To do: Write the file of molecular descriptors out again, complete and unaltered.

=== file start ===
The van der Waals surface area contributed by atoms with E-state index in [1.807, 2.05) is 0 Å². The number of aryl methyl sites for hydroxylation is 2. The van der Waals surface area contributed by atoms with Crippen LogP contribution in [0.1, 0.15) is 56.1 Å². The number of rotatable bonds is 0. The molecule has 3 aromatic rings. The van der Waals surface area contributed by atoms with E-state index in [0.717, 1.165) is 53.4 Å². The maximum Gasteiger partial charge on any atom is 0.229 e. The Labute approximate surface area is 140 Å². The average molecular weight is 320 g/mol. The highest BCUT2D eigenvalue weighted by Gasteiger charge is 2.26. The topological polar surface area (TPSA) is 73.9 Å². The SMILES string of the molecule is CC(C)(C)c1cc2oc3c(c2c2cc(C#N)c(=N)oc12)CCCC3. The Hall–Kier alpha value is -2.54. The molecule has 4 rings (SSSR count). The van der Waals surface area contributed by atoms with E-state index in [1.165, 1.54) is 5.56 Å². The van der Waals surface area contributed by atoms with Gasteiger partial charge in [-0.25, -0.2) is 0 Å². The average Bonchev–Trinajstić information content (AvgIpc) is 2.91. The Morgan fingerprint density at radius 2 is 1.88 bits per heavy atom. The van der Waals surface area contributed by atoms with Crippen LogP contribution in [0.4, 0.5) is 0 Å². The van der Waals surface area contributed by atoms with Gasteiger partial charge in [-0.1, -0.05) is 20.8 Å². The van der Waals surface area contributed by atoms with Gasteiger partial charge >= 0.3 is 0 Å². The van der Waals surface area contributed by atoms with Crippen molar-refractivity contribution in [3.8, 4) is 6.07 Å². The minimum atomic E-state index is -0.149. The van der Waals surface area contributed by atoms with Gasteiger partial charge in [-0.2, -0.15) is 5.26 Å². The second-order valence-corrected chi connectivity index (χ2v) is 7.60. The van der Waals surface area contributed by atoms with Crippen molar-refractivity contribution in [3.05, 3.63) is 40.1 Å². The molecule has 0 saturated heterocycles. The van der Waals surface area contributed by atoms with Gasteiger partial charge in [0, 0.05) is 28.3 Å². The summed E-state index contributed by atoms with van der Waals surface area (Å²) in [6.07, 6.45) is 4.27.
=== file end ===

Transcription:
The van der Waals surface area contributed by atoms with E-state index in [1.807, 2.05) is 0 Å². The number of aryl methyl sites for hydroxylation is 2. The van der Waals surface area contributed by atoms with Crippen LogP contribution in [0.1, 0.15) is 56.1 Å². The number of rotatable bonds is 0. The molecule has 3 aromatic rings. The van der Waals surface area contributed by atoms with E-state index in [0.717, 1.165) is 53.4 Å². The maximum Gasteiger partial charge on any atom is 0.229 e. The Labute approximate surface area is 140 Å². The average molecular weight is 320 g/mol. The highest BCUT2D eigenvalue weighted by Gasteiger charge is 2.26. The topological polar surface area (TPSA) is 73.9 Å². The SMILES string of the molecule is CC(C)(C)c1cc2oc3c(c2c2cc(C#N)c(=N)oc12)CCCC3. The Hall–Kier alpha value is -2.54. The molecule has 4 rings (SSSR count). The van der Waals surface area contributed by atoms with E-state index in [1.165, 1.54) is 5.56 Å². The van der Waals surface area contributed by atoms with Gasteiger partial charge in [-0.25, -0.2) is 0 Å². The average Bonchev–Trinajstić information content (AvgIpc) is 2.91. The Morgan fingerprint density at radius 2 is 1.88 bits per heavy atom. The van der Waals surface area contributed by atoms with Crippen LogP contribution in [0.4, 0.5) is 0 Å². The van der Waals surface area contributed by atoms with Gasteiger partial charge in [-0.1, -0.05) is 20.8 Å². The van der Waals surface area contributed by atoms with Gasteiger partial charge >= 0.3 is 0 Å². The van der Waals surface area contributed by atoms with Crippen molar-refractivity contribution in [3.8, 4) is 6.07 Å². The minimum atomic E-state index is -0.149. The van der Waals surface area contributed by atoms with Gasteiger partial charge in [-0.2, -0.15) is 5.26 Å². The second-order valence-corrected chi connectivity index (χ2v) is 7.60. The van der Waals surface area contributed by atoms with Crippen molar-refractivity contribution in [3.05, 3.63) is 40.1 Å². The molecule has 0 saturated heterocycles. The van der Waals surface area contributed by atoms with Gasteiger partial charge in [0, 0.05) is 28.3 Å². The summed E-state index contributed by atoms with van der Waals surface area (Å²) in [6.07, 6.45) is 4.27.